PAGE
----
Managing Non-Security Incidents with Security Tools and Policies

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While it may seem like all odds are stacked against the good guys and gals, preparedness and comprehensive planning are the two things that cyber-criminals can’t take away from incident responders.

All too often, companies find themselves in the middle of an information security crisis. Minutes or seconds can make the difference between resolution or chaos. Incident response teams are emergency first responders in a security event, but what happens when an incident isn’t security related? Not a “break-the-glass” event? 

Not all incidents are created equal. When it comes to email incident response, we often think of security incidents like successful phishing attempts, credential theft, and compromised accounts that need to be remediated immediately. Sometimes an email incident is just a “blushing scenario.”

The recent email slipup from the White House (a staff member emailed Trump-Ukraine talking points to Democrats and later sent another message trying to recall the original message) underscores an often overlooked but high-profile use case – an email incident that isn’t necessarily a security threat. 

When we look at this from the viewpoint of a corporate security team, this type of email mistake has implications and can create a lot of preventable work. Perhaps a distracted CFO accidentally sends a company-wide email containing sensitive information or unintentionally emails the wrong document? When these kinds of events happen, time to contain the blunder still matters.

Without the proper tools in place, how quickly can IT admins or security analysts remove these “mistake” email messages from company inboxes? There certainly are times when IR capabilities that are integrated into security platforms come in handy, even without an active security incident. 

For example, let’s say you’re an IR manager at a global enterprise with over 65,000 employees. Your CEO calls you (yes, on the phone) and yells that he has sent an email of a “personal nature” to the entire company. “Remove it immediately!” Now what?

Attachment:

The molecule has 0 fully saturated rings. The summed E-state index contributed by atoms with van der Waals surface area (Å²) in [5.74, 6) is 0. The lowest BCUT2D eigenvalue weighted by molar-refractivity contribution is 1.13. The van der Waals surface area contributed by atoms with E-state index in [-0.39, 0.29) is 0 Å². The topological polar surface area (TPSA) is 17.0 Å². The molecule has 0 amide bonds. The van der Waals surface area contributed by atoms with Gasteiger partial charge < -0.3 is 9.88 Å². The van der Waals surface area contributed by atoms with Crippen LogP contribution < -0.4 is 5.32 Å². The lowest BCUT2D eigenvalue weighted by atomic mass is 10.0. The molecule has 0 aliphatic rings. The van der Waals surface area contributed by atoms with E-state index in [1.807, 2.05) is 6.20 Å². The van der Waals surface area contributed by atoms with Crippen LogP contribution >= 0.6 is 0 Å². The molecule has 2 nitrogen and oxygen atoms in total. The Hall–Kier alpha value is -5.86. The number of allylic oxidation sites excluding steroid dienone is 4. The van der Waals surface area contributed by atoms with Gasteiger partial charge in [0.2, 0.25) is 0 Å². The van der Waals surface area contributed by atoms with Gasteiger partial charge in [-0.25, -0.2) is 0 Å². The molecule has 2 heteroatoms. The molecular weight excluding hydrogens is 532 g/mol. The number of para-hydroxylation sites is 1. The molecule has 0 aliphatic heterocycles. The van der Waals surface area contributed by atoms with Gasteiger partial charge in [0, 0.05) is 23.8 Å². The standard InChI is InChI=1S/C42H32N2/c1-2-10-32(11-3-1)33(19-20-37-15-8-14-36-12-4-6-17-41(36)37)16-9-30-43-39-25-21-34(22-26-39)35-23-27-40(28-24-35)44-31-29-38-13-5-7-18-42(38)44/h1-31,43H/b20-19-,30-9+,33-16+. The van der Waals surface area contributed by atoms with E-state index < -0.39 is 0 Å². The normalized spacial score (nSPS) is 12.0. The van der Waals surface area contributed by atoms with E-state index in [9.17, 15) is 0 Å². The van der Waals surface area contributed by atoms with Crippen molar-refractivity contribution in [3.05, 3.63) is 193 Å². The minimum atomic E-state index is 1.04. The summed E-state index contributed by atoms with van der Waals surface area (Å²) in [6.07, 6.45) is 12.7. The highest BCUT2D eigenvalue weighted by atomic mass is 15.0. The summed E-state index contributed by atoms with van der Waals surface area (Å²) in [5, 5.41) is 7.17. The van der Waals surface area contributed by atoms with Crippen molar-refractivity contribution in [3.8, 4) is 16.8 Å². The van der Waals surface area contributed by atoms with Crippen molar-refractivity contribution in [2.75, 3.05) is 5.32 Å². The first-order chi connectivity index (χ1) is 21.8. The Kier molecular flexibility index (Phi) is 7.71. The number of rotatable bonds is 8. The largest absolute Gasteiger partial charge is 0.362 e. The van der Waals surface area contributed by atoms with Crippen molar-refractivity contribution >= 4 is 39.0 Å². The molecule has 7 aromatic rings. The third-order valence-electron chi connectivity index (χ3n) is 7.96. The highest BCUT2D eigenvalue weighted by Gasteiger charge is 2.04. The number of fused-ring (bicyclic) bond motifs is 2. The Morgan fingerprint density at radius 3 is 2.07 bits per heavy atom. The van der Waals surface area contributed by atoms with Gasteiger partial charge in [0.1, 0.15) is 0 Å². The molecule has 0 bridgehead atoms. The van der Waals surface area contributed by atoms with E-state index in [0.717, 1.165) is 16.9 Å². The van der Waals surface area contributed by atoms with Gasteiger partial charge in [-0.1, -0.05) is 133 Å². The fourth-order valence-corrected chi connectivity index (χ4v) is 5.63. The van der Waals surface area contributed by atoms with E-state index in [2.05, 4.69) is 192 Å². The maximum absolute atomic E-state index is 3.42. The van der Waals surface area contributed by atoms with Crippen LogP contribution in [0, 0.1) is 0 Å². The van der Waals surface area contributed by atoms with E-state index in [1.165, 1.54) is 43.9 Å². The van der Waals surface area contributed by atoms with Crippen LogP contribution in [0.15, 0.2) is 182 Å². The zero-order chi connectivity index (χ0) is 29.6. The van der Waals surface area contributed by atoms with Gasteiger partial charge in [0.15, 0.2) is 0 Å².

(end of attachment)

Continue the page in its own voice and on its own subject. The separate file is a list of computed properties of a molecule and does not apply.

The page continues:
We see this happen a lot. Without the proper tools in place to be able to see exactly who received the message, who opened it, and to quickly redact all of the content from inboxes before anyone can read it, your CEO would’ve been placed in a compromising position. 

Not every security incident is a disaster, but many can easily become one. User friendly, auto-fill features can easily send sensitive data unintentionally to the wrong recipients with just a few keystrokes. Emails mistakenly sent to the wrong person also pose a real danger to corporate information so it is important to manage messages at every step within the email lifecycle. 

This is why comprehensive email security strategies should incorporate tools and processes capable of managing email post-delivery in addition to preventing phishing and social engineering. 

One of the most important metrics in incident response is the time it takes to contain an event. Pre- and post- message delivery protection is key. From automated removal to easy bulk remediation, integrated incident response capabilities can speed response times making it easier for security analysts to perform bulk removal on “mistake” emails that have already made it to employee mailboxes. 

In addition, having robust search and forensic capabilities within an email security platform helps to easily search against any combination of factors from relatively simple content-based keywords to metadata. Comprehensive forensic capabilities can quickly and precisely tell admins who received a given email message and when.

Unlike the manual, multi-step process that other email security tools rely on, quick and robust removal means that security teams can protect their employees (or distracted executives) from both phishing threats and “blushing scenarios.”

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